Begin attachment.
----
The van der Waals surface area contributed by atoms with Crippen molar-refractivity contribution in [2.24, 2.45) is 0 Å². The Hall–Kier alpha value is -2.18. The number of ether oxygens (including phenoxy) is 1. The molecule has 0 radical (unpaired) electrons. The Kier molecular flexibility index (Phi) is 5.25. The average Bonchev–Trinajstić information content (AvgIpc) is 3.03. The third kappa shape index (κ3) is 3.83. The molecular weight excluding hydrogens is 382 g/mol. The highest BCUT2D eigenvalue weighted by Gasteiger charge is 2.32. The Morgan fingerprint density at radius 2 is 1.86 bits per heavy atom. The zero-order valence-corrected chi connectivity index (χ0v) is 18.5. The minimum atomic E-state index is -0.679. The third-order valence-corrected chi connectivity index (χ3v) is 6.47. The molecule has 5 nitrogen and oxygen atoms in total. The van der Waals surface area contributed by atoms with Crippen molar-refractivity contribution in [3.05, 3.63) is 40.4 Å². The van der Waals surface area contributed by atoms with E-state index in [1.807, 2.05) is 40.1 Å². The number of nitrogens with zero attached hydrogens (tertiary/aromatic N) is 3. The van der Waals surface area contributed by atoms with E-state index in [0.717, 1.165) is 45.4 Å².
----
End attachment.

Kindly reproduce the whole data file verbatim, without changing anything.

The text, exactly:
The van der Waals surface area contributed by atoms with Crippen molar-refractivity contribution in [2.24, 2.45) is 0 Å². The Hall–Kier alpha value is -2.18. The number of ether oxygens (including phenoxy) is 1. The molecule has 0 radical (unpaired) electrons. The Kier molecular flexibility index (Phi) is 5.25. The average Bonchev–Trinajstić information content (AvgIpc) is 3.03. The third kappa shape index (κ3) is 3.83. The molecular weight excluding hydrogens is 382 g/mol. The highest BCUT2D eigenvalue weighted by Gasteiger charge is 2.32. The Morgan fingerprint density at radius 2 is 1.86 bits per heavy atom. The zero-order valence-corrected chi connectivity index (χ0v) is 18.5. The minimum atomic E-state index is -0.679. The third-order valence-corrected chi connectivity index (χ3v) is 6.47. The molecule has 5 nitrogen and oxygen atoms in total. The van der Waals surface area contributed by atoms with Crippen molar-refractivity contribution in [3.05, 3.63) is 40.4 Å². The van der Waals surface area contributed by atoms with E-state index in [1.807, 2.05) is 40.1 Å². The number of nitrogens with zero attached hydrogens (tertiary/aromatic N) is 3. The van der Waals surface area contributed by atoms with E-state index in [0.717, 1.165) is 45.4 Å².